pique » peak

Chiefly in:   peak one's interest

Classification: English

Spotted in the wild:

  • Financing The American Dream
    Do You Have What Investors Are Looking For? Find Out How To Peak Their Interests (link)
  • I think those in charge of the computer aided curriculum should spend some time hanging out with high school or college level students to find out what peaked their interest in computers at an earlier age. (link)
  • Short Stories Peak Children’s Interest in Reading Newspapers (Newspaper Association of America)
  • NANCE HAXTON: Is there a danger that despite our generosity that Australians may forget and move on?
    TIM COSTELLO: Yes there is, and you would expect there to be a peaking of interest, of media attention, of compassion. (The Delphos Herald, OH, February 14, 2005)

Analyzed or reported by:

The substitution pique>peak is very common. It also makes much sense, once the verb _peak_ is equipped with a causative sense and allowed to take a second argument (an object complement), just like _walk_ in “walk the dog” or _grow_ in “grow potatoes”.

| link | entered by Chris Waigl, 2005/02/15 |


  1. 1

    Commentary by mr_walker , 2005/03/06 at 1:58 am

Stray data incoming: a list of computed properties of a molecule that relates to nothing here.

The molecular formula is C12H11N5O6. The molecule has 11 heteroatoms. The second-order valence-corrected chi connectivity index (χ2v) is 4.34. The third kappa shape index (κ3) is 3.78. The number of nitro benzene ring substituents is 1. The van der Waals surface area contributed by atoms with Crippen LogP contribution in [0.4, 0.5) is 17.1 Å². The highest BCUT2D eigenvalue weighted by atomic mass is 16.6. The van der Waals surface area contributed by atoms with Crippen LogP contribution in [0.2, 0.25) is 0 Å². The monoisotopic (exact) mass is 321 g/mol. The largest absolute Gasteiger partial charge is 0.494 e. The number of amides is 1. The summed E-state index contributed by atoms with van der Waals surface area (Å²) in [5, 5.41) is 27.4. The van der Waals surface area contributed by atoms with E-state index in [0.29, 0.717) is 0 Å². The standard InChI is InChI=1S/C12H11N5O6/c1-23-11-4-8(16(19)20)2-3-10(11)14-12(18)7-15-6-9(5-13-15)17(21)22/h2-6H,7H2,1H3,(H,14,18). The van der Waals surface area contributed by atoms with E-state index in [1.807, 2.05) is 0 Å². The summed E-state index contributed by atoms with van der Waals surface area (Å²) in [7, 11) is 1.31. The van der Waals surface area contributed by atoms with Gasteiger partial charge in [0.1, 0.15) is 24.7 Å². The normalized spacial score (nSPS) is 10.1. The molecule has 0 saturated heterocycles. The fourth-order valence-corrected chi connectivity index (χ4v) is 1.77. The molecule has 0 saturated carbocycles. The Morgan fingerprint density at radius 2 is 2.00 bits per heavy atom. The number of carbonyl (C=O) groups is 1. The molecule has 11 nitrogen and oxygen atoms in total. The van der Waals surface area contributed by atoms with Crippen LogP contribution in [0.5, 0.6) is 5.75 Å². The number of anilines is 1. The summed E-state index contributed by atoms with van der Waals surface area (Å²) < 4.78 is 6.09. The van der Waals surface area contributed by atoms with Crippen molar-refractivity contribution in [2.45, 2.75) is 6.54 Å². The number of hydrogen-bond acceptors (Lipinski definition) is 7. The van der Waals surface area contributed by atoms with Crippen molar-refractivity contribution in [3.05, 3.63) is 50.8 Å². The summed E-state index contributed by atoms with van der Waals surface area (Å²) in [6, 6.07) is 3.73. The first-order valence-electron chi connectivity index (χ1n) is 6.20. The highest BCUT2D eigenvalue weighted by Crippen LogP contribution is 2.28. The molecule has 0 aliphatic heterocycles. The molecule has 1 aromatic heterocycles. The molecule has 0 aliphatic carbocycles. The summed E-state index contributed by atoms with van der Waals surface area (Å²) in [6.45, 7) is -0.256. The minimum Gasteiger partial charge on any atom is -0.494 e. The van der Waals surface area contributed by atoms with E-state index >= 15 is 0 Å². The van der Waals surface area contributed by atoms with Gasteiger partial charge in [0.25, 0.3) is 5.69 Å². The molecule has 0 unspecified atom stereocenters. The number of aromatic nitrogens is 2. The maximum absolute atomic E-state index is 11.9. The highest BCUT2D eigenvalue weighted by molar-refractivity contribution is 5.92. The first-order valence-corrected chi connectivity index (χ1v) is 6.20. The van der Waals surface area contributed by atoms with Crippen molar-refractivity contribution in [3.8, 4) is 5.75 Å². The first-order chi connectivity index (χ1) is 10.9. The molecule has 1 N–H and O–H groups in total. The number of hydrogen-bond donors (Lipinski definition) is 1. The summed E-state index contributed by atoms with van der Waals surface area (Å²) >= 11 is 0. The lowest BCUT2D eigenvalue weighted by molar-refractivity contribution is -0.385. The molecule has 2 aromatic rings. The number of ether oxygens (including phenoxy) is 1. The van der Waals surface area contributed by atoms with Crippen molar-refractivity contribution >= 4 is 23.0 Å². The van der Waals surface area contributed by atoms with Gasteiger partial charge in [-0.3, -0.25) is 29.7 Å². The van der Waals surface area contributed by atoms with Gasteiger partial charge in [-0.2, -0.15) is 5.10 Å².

i’m not sure that the comment by tim costello should be included here. i remember the soundbite, and it was in reference to waning support for tsunami survivors in asia - therefore it’s fair to say that interest in their plight had “peaked.”

  2. 2

    Commentary by Ken Lakritz , 2005/03/20 at 7:29 pm

    slightly less common, but also well represented in a Google search is the substitution of ‘peek’ for ‘pique.’ Apparently, having your interest ‘peeked’ motivates you to take a furtive glance at the object of that interest.

  3. 3

    Commentary by Vick , 2006/06/21 at 4:03 am

    I agree, it seems Costello meant that by “peaking,” he meant reaching a peak, or being higher than ever before.

  4. 4

    Commentary by c3scribe , 2006/08/23 at 10:31 pm

    I see a real epidemic (sorry, no specific examples at this time) of “sneaking a peak,” substituting for “peek,” on the web and in printed matter. Maybe this comment belongs under a different heading, but I didn’t find any mentions when Googling here for “peak” and “peek.”

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